U.S. Supreme Court Breathes Life Into Removal Statute

Employers usually prefer federal court over California state court. Federal court practice includes a unanimous jury, tough rules that drive plaintiff attorneys nuts, judges that seem to grant summary judgment more readily, and other perceived benefits.

Federal courts don't routinely hear state law claims unless they are tied to a federal claim, or unless the plaintiff and defendant are "diverse" citizens. But federal courts often prefer not to litigate relatively simple state-law based claims. So, they have limited jurisdiction to hear those matters based on "diversity" of the parties' citizenship.

The Supreme Court stepped in to clarify how to determine a corporation's citizenship for diversity jurisdiction. The case arose in California. Melinda Friend and other sued Hertz for wage and hour violations. Hertz sought to remove the case on the ground that Friend was a California Citizen, and Hertz was a citizen of New Jersey. The lower federal courts determined that Hertz was the equivalent of a California citizen, because it had substantial activities in California.

On review, the Supreme Court rejected the analysis. The Court concluded:
“principal place of business” is best read as referring to the place where a corporation’s officers direct, control, and coordinate the corporation’s activities. It is the place that Courts of Appeals have called the corporation’s “nerve center.” And in practice it should normally be the place where the corporation maintains its head-quarters—provided that the headquarters is the actual center of direction, control, and coordination, i.e., the “nerve center,” and not simply an office where the corporation holds its board meetings (for example, attended by directors and officers who have traveled there for the occasion).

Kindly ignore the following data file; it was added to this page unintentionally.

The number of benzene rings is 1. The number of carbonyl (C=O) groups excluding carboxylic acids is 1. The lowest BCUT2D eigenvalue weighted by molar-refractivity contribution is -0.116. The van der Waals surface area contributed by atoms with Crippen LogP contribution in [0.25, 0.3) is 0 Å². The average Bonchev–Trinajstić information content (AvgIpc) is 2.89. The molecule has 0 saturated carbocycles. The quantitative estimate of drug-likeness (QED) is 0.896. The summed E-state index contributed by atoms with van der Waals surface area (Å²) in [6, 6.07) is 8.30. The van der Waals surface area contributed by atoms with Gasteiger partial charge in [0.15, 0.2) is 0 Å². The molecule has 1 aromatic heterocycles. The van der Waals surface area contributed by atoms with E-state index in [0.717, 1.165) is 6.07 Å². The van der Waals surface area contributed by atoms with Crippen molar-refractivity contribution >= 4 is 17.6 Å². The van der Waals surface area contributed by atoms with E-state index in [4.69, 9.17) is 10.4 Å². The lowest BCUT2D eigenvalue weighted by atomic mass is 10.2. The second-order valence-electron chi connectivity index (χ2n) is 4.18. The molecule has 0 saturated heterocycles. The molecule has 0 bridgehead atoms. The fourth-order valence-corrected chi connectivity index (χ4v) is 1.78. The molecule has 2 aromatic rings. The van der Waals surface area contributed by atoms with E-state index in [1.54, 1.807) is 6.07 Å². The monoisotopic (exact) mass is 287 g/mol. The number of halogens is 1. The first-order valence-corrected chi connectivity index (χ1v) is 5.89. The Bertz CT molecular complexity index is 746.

So, that's a much more straightforward analysis, which will result in the limitation of corporations' citizenship to its state of incorporation and the state where the officers/ senior management primarily do business. As a result, employers with lots of operations in different states will be able to remove cases to federal court based on diversity of citizenship jurisdiction.

The case is Friend v. Hertz Corporation and the opinion is here.